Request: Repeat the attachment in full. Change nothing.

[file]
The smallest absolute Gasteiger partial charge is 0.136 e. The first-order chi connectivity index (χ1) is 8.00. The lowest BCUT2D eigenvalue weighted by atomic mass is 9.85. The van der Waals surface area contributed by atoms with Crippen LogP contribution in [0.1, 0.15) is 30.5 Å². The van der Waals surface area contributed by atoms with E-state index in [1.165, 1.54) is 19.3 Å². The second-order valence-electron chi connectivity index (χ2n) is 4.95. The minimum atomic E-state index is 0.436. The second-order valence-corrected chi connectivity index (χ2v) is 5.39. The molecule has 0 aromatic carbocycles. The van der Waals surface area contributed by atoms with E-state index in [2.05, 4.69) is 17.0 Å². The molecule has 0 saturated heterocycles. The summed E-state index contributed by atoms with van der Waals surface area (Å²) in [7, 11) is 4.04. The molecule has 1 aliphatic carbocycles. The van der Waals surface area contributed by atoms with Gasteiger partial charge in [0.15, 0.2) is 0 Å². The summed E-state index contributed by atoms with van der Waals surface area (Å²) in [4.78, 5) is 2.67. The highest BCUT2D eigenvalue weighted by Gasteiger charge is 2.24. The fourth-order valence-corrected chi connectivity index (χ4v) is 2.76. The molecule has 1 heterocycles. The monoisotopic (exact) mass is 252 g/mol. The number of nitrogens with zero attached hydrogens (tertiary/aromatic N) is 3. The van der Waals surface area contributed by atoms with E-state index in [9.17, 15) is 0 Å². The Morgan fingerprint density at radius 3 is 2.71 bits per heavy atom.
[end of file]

The smallest absolute Gasteiger partial charge is 0.136 e. The first-order chi connectivity index (χ1) is 8.00. The lowest BCUT2D eigenvalue weighted by atomic mass is 9.85. The van der Waals surface area contributed by atoms with Crippen LogP contribution in [0.1, 0.15) is 30.5 Å². The van der Waals surface area contributed by atoms with E-state index in [1.165, 1.54) is 19.3 Å². The second-order valence-electron chi connectivity index (χ2n) is 4.95. The minimum atomic E-state index is 0.436. The second-order valence-corrected chi connectivity index (χ2v) is 5.39. The molecule has 0 aromatic carbocycles. The van der Waals surface area contributed by atoms with E-state index in [2.05, 4.69) is 17.0 Å². The molecule has 0 saturated heterocycles. The summed E-state index contributed by atoms with van der Waals surface area (Å²) in [7, 11) is 4.04. The molecule has 1 aliphatic carbocycles. The van der Waals surface area contributed by atoms with Gasteiger partial charge in [0.15, 0.2) is 0 Å². The summed E-state index contributed by atoms with van der Waals surface area (Å²) in [4.78, 5) is 2.67. The highest BCUT2D eigenvalue weighted by Gasteiger charge is 2.24. The fourth-order valence-corrected chi connectivity index (χ4v) is 2.76. The molecule has 1 heterocycles. The monoisotopic (exact) mass is 252 g/mol. The number of nitrogens with zero attached hydrogens (tertiary/aromatic N) is 3. The van der Waals surface area contributed by atoms with E-state index in [9.17, 15) is 0 Å². The Morgan fingerprint density at radius 3 is 2.71 bits per heavy atom.